Diabetic retinopathy occurs as a result of changes to blood vessels in the retina. Vision can become distorted; in severe cases, you can go blind.

DME involves swelling of a specific area of the retina called the macula. This condition often goes unnoticed until vision is already affected. Symptoms of DME include recurring floating spots and blurred vision.


Another diabetic vascular disease is nephropathy, which is a form of kidney disease. When an individual’s blood sugar is too high, the blood vessels in their kidneys can become damaged. When this occurs, the kidneys are unable to filter waste from the blood effectively. This can lead to kidney failure.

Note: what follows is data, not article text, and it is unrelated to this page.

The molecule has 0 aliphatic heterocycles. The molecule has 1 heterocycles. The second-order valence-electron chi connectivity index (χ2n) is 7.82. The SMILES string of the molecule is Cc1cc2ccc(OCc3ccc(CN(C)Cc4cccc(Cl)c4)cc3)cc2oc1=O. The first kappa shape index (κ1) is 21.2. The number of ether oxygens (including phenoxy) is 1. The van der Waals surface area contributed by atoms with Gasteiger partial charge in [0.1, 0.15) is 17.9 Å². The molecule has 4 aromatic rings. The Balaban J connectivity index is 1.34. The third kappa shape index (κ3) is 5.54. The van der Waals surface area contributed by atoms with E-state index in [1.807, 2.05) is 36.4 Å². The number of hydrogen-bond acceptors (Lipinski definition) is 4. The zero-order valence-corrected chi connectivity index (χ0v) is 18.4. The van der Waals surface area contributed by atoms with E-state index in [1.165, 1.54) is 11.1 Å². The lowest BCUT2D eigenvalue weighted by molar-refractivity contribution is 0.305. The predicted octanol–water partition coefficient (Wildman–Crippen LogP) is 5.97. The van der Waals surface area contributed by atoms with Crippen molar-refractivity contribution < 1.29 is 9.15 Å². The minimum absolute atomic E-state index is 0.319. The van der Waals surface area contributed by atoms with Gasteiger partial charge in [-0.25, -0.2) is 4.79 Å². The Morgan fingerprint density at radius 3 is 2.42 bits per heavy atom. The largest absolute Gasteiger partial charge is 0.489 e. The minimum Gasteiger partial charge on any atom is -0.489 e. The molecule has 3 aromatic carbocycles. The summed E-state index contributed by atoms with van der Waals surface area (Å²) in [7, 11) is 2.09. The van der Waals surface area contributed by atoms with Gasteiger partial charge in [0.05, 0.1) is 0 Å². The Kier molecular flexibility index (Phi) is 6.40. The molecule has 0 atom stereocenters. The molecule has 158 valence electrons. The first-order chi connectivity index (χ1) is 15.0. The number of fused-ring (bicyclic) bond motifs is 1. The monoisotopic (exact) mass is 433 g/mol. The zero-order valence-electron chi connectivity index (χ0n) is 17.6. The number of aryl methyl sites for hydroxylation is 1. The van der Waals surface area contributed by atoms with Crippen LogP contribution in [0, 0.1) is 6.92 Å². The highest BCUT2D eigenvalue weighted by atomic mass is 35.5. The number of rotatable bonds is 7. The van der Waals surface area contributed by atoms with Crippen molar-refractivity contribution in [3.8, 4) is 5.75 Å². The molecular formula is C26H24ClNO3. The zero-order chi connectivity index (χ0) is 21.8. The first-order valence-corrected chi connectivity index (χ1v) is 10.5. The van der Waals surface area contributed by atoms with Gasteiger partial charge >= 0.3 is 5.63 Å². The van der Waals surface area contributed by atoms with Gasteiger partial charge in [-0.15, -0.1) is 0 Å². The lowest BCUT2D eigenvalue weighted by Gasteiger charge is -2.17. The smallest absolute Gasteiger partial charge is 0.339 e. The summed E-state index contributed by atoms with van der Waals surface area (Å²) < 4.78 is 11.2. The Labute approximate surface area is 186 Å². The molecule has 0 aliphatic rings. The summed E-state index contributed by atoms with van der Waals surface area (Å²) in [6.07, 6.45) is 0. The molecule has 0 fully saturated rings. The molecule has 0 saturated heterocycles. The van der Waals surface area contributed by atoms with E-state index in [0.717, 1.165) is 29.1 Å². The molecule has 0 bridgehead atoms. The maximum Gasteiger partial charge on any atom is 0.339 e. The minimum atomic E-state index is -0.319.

Diabetes, high blood pressure, and high cholesterol are all risk factors for developing nephropathy. If you are at risk for nephropathy, keep an eye out for symptoms like swelling in the legs and feet. Your doctor may also recommend regular urine tests to look for potential signs of trouble.


Unfortunately, diabetic neuropathy is quite common, affecting about half of diabetics. It tends to occur over long periods when blood sugar levels are not controlled.

High blood sugar can damage nerve fibers in the body –- especially in the hands and feet. As a result, people with neuropathy often suffer from pain and numbness in their extremities. They may also develop issues affecting their digestive system, urinary tract, blood vessels, and heart health.


This potential diabetes complication can develop when there is damage to the endothelium. The endothelium is the cell lining within the walls of your arteries. Atherosclerosis can occur as the result of high blood pressure, high cholesterol, smoking, and diabetes. It can also lead to strokes.